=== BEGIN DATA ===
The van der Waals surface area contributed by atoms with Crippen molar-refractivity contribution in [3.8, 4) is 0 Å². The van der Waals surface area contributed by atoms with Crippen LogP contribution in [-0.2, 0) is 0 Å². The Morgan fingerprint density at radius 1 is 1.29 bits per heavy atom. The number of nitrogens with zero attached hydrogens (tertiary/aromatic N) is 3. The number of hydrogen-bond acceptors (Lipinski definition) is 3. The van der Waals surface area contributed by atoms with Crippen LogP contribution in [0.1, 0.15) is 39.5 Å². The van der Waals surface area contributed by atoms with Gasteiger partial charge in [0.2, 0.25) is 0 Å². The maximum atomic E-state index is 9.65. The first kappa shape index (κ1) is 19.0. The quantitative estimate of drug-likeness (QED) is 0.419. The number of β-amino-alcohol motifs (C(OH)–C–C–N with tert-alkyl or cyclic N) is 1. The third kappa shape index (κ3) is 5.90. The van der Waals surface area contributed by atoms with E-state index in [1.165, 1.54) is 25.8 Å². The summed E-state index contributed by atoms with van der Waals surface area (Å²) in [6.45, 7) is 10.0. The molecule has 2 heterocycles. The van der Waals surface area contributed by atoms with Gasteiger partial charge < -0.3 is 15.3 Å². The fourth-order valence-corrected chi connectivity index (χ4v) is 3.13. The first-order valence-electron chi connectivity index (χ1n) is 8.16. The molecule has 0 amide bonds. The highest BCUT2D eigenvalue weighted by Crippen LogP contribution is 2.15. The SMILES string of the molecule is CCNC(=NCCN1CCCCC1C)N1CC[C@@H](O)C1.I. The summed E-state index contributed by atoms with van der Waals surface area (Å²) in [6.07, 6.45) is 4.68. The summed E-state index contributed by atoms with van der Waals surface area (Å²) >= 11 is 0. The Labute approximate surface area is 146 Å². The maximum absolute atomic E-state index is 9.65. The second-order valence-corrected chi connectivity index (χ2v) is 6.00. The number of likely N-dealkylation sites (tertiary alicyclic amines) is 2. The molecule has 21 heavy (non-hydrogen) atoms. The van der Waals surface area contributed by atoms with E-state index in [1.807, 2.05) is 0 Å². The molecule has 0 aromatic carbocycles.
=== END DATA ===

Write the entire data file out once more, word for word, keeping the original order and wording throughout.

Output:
The van der Waals surface area contributed by atoms with Crippen molar-refractivity contribution in [3.8, 4) is 0 Å². The van der Waals surface area contributed by atoms with Crippen LogP contribution in [-0.2, 0) is 0 Å². The Morgan fingerprint density at radius 1 is 1.29 bits per heavy atom. The number of nitrogens with zero attached hydrogens (tertiary/aromatic N) is 3. The number of hydrogen-bond acceptors (Lipinski definition) is 3. The van der Waals surface area contributed by atoms with Crippen LogP contribution in [0.1, 0.15) is 39.5 Å². The van der Waals surface area contributed by atoms with Gasteiger partial charge in [0.2, 0.25) is 0 Å². The maximum atomic E-state index is 9.65. The first kappa shape index (κ1) is 19.0. The quantitative estimate of drug-likeness (QED) is 0.419. The number of β-amino-alcohol motifs (C(OH)–C–C–N with tert-alkyl or cyclic N) is 1. The third kappa shape index (κ3) is 5.90. The van der Waals surface area contributed by atoms with E-state index in [1.165, 1.54) is 25.8 Å². The summed E-state index contributed by atoms with van der Waals surface area (Å²) in [6.45, 7) is 10.0. The molecule has 2 heterocycles. The van der Waals surface area contributed by atoms with Gasteiger partial charge < -0.3 is 15.3 Å². The fourth-order valence-corrected chi connectivity index (χ4v) is 3.13. The first-order valence-electron chi connectivity index (χ1n) is 8.16. The molecule has 0 amide bonds. The highest BCUT2D eigenvalue weighted by Crippen LogP contribution is 2.15. The SMILES string of the molecule is CCNC(=NCCN1CCCCC1C)N1CC[C@@H](O)C1.I. The summed E-state index contributed by atoms with van der Waals surface area (Å²) in [6.07, 6.45) is 4.68. The summed E-state index contributed by atoms with van der Waals surface area (Å²) >= 11 is 0. The Labute approximate surface area is 146 Å². The maximum absolute atomic E-state index is 9.65. The second-order valence-corrected chi connectivity index (χ2v) is 6.00. The number of likely N-dealkylation sites (tertiary alicyclic amines) is 2. The molecule has 21 heavy (non-hydrogen) atoms. The van der Waals surface area contributed by atoms with E-state index in [1.807, 2.05) is 0 Å². The molecule has 0 aromatic carbocycles.